Code of conduct

Volunteers are expected to comply with all applicable laws, rules and regulations in Qatar, and should adhere with the following code of conduct. This helps assure that all activities conducted by QNHG members are lawful and ethical.

  • Keep your visit brief and quiet.
  • Moving slowly permits wildlife to become accustomed to human presence. Never let your presence cause the animal any distress. In the sign of any distress, pull back.
  • Do not entice a wild animal with food (baiting).
  • Keep your distance, especially from nests, dens, and other animals; never separate young from their parents.
  • Replace any rocks or logs overturned when searching for aquatic or terrestrial animals.
  • Wild animals should never be handled, except in cases of emergency.
  • Leave wild plants in their natural habitat and do not pick or uproot them unless they are to be destroyed through development.
  • Desert roses and fossils should not be removed from the desert.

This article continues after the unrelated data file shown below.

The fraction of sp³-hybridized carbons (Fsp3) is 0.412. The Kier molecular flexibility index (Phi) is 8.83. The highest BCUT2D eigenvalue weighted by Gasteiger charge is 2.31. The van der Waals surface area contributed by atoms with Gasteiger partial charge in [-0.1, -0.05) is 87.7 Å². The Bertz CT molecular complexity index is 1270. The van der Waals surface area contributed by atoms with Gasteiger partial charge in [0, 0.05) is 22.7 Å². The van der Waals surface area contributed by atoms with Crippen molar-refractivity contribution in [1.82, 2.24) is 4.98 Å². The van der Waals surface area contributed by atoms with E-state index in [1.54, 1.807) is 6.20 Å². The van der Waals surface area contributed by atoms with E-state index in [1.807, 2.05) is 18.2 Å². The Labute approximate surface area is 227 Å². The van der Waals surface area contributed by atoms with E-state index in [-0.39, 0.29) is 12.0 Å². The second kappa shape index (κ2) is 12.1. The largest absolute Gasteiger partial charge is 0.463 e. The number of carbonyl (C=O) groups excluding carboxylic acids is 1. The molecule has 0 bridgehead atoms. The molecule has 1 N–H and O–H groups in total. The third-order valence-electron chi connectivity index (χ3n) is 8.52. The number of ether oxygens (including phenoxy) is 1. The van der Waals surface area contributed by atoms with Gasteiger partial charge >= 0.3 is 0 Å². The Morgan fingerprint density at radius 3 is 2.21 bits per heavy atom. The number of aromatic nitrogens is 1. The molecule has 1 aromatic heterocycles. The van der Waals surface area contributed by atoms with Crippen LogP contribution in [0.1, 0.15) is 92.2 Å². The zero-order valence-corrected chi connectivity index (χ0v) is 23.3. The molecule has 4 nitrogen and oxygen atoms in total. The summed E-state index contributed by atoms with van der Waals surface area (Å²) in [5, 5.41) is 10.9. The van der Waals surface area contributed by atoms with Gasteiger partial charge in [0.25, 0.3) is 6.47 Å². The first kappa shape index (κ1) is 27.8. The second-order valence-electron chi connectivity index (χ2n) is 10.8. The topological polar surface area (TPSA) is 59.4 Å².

• Never disturb the habitat of endangered, rare, uncommon, or threatened plants or animals, particularly during reproductive cycles or breeding seasons.
  • Whenever possible stay on existing roads and trails to avoid trampling, and reduce the disturbance to wildlife and their habitats.
  • Carry a litter bag and carry out any trash, even if it isn't your own.
Resource to help identify the species in Qatar

Qatar e-Nature :
Qatar iNaturalist
Send your observations and photographs to:
(to be completed)

How can I get help identifying what I saw?
You can send the pictures of the unknown species, and volunteers and scientists will be able to help with the identification. You can also use the Qatar e-nature website and/or application to identify the species yourself.

Why do I need to include my name and contact info?
Identification of the observers is important to insure the quality of the data collected. In addition, in some cases, scientists might need to get in touch with observers to acquire additional details on a record.


For more info on this project, please contact: Dr. Chatziefthimiou and Dr .Lesales at the following e-mail address: